In a previous article, we discussed plans to replace the apostille within the EU for certain public documents. The legislation for this has been finalised and the changes are expected to be implemented on the 16th of February 2019.
Once these changes are in effect, certain public documents will no longer need the apostille or an official translation. In place of an official translation, individuals can request a multilingual standard form which is attached to the document in question. Once a public document has been attached to this accompanying form the document should be recognised throughout the EU.
What Does This Mean?
The objective behind the planned changes is to reduce unnecessary bureaucracy when presenting public documents within other European Union countries.*
Abolishing the requirement of the apostille for certain public documents should, in theory, reduce the administrative cost and burden for EU nationals presenting their documents throughout the Union.
Many documents will be unaffected by the planned changes and public documents being presented outside of the EU will still require the apostille. In these cases, it is business as usual with respect to the current legalisation procedures.
* The regulations will also apply to the following territories: Azores, the Canary Islands, French Guiana, Gibraltar, Guadeloupe, Madeira, Martinique, Mayotte, Réunion and Saint Martin.
Which Documents Will This Affect?
The latest guidance from the European Commission states that the new regulations will apply to the documents relating to the following:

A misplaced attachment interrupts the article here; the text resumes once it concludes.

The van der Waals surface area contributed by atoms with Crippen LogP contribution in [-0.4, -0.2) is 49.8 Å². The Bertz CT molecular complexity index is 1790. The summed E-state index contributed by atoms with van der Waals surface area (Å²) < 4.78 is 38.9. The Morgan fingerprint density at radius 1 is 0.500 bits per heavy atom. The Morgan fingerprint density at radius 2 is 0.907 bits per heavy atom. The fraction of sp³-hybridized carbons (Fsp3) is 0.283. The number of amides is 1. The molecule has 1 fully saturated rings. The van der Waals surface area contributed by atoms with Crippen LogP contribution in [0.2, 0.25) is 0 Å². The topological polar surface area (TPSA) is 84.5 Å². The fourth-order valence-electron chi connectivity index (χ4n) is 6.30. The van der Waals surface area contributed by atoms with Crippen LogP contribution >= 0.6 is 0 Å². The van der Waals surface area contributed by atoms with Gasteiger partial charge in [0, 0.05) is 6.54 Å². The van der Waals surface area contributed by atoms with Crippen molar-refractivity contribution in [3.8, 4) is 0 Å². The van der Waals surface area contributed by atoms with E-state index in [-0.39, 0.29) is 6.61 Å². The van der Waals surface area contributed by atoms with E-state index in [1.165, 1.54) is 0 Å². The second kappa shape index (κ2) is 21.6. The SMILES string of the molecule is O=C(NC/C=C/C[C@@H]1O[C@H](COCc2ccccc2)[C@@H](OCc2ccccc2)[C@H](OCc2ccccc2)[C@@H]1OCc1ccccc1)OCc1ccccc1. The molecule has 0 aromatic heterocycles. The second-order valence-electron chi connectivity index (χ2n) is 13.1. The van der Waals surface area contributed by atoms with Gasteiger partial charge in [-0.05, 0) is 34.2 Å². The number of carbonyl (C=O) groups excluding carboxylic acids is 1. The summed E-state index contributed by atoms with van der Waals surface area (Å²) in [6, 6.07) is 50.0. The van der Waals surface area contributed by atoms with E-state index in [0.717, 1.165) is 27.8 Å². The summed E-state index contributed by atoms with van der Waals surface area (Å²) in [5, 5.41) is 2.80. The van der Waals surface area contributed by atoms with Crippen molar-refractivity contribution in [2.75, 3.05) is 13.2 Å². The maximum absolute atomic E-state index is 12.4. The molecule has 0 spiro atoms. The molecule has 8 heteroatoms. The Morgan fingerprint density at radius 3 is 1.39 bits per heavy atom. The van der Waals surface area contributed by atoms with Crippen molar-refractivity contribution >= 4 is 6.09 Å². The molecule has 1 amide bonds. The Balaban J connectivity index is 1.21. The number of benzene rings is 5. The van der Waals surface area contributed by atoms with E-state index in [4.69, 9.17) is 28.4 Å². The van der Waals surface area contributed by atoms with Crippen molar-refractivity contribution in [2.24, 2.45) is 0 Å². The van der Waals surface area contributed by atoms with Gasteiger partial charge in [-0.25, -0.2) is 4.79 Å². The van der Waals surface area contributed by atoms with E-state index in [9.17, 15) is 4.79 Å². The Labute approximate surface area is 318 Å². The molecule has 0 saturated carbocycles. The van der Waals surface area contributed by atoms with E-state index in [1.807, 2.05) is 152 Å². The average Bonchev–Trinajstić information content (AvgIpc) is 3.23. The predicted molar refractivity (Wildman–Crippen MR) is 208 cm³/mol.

- a person being alive
- marriage, including capacity to marry and marital status
- divorce, legal separation or marriage annulment
- registered partnership, including capacity to enter into a registered partnership and registered partnership status
- dissolution of a registered partnership, legal separation or annulment of a registered partnership
- domicile and/or residence
- absence of a criminal record
- the right to vote and stand as a candidate in municipal elections and elections to the European Parliament.
Whether or not these changes will have the desired effect remains to be seen. It may be argued that this is simply replacing one bureaucratic formality with another.
Early indications suggest that these changes will still remain effective in the UK following our expected departure from the European Union. Nevertheless, the vast majority of documents will be unaffected by the new regulations and will often still require the apostille. Our site will be updated as and when new information comes to light. If you would like further guidance on this please contact us.